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Thursday, February 21, 2008
Books that Changed My Life (#1)
In an effort to start a new series that will help me to keep posting on an almost daily basis, I thought I would introduce you to the books that affected me deeply.

I've always been a reader. Both of my parents have always been readers. While my friends were put in front of a television to be entertained, I was taken to the library and the bookstore. Reading has always been a comforting thing. It's always been a safe place. After my mom died, I spent a lot of time locked in my room reading and writing, trying to figure out how this powerful, traumatic event would factor into who I was going to become. When I was a kid, the characters that I read about became role models and heroes. The Lioness Quartet, a four book series by Tamora Pierce, introduced me to the character that proved to be my hero for most of my childhood.

I have always been crazy about all things medieval. In the summer my mom would take me to the library and I would head straight to the history portion of the kid's section. Every week I would pull every medieval history book they had, and beg the librarians to let me check out more than number allowed. Invariably, my mom would end up checking out the other books I couldn't. I remember around the end of 5th grade, when she pointed out that I could look at the adult's history section and check out those books as well. I must have wandered the stacks for a good hour, and finally settled on some incredibly pedantic about medieval warfare. While all of the other southern belles that I knew wanted to be a princess I knew I wanted to be the knight. So when I tell you that one Friday night at my family's bookstore excursion I found the first in a series about a girl disguising her identity and becoming a knight, you'll understand that I thought I had found the Holy Grail of young adult books.

Alanna: The First Adventure, In the Hand of the Goddess, Woman Who Rides Like a Man, and Lioness Rampant are books that chronicle the story of Alanna of Trebond.

From the author's website:
    This story, all four books, is about the making of a hero. It's also about a very stubborn girl. Alanna of Trebond wants to be a knight of the realm of Tortall, in a time when girls are forbidden to be warriors. Rather than give up her dream, she and her brother--who wants to be a mage, not a knight--switch places. She becomes Alan; Thom becomes a student wizard in the school where she would have learned to be a lady. The quartet is about her struggle to achieve her goals and to master weapons, combat, polite behavior, her magic, her temper, and even her own heart. It is about friendships--with the heir to the throne, the King of Thieves, a wise and kindly knight--and her long struggle against a powerful enemy mage. She sees battle as a squire and as a knight, lives among desert people and tries to rescue an independent princess. Singled out by a goddess, accompanied by a semi-divine cat with firm opinions, somehow she survives her many adventures to become a most unlikely legend.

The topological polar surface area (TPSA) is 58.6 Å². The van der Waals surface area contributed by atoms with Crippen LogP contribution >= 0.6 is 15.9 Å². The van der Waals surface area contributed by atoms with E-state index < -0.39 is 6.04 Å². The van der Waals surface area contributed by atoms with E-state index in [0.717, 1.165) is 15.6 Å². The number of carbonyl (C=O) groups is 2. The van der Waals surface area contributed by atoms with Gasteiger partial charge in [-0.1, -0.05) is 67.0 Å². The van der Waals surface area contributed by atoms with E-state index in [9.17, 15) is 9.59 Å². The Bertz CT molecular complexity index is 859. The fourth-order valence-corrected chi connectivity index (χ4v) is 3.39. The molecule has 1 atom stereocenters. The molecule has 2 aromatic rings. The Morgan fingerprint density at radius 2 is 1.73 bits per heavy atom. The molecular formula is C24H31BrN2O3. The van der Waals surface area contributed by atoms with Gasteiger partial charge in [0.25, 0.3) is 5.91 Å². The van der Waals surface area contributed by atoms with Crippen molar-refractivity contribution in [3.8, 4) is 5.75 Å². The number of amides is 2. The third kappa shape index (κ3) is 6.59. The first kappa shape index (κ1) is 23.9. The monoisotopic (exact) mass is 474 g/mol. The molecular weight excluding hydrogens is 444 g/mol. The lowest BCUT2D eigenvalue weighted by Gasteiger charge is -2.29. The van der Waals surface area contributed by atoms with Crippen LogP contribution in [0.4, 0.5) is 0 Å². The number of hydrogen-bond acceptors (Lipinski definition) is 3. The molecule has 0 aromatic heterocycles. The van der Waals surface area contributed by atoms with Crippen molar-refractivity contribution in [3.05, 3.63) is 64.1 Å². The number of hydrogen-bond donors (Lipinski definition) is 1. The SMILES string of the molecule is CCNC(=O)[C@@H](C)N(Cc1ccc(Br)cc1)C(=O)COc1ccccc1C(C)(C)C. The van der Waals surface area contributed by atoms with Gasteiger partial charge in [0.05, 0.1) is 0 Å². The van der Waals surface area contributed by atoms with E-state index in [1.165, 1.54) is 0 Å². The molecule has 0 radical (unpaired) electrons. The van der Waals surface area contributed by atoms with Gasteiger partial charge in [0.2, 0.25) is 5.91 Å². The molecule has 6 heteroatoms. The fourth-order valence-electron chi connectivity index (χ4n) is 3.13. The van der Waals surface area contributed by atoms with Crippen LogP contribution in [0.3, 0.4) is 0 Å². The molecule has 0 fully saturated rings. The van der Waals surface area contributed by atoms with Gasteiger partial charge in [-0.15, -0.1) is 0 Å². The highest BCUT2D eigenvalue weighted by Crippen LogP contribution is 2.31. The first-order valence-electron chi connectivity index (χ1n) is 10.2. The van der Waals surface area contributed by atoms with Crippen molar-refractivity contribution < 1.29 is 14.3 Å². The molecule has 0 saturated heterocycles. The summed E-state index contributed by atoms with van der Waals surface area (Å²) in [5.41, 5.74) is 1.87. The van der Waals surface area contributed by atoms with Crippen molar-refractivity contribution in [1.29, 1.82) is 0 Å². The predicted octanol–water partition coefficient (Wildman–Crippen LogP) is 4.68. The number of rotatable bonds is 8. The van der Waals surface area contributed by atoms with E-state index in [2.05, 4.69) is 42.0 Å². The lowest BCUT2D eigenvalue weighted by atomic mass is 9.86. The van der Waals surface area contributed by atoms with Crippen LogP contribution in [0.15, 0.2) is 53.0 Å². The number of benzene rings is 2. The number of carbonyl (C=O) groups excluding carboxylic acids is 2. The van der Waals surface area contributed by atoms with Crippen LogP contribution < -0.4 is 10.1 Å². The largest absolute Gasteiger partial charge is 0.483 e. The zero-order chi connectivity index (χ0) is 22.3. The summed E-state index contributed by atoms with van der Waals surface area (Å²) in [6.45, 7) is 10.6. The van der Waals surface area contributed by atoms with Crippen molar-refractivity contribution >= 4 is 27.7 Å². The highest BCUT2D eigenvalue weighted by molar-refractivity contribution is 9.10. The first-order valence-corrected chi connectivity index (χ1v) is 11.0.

What the description doesn't tell you is that even though she holds a legendary place in the books, she's created with flaws. She has a horrible temper, is afraid of falling in love, and sometimes alienates her friends because of her lack of social skills. Above all, she creates her own path for her life.

Mostly, these books taught me about hard work and perseverance. Alanna's not a naturally talented swordsman. She gets up before dawn and practices, practices during every free minute she has, and practices late at night. Through years of work she becomes one of the best swordsmen around.

Embarrassingly enough, whenever I'm about to wimp out in favor of sleep or momentary comforts, all I have to do is think about the books and generally the thought of my childhood hero is enough to pull me out of bed and start to work.

"Ah," Gary said dreamily. "'Free time.' I've heard about that. Don't fool yourself, Fire-Top. What with extra hours of lessons for punishments, and the work you get every day, free time is an illusion. It's what you get when you die and the gods reward you for a life spent working from dawn until midnight. We all face up to it sooner or later."

These books are old friends. Safe. And even though I'm 24, I still go back to them whenever I'm stressed or overwhelmed, depressed or lonely. These books represent who I really wanted to be when I was 9/10, and to a certain extent who I am now.

Wishing you memories of childhood books.

Peace, Love, and Tunes,



posted by Mac Tíre at 2:11 PM ¤ Permalink ¤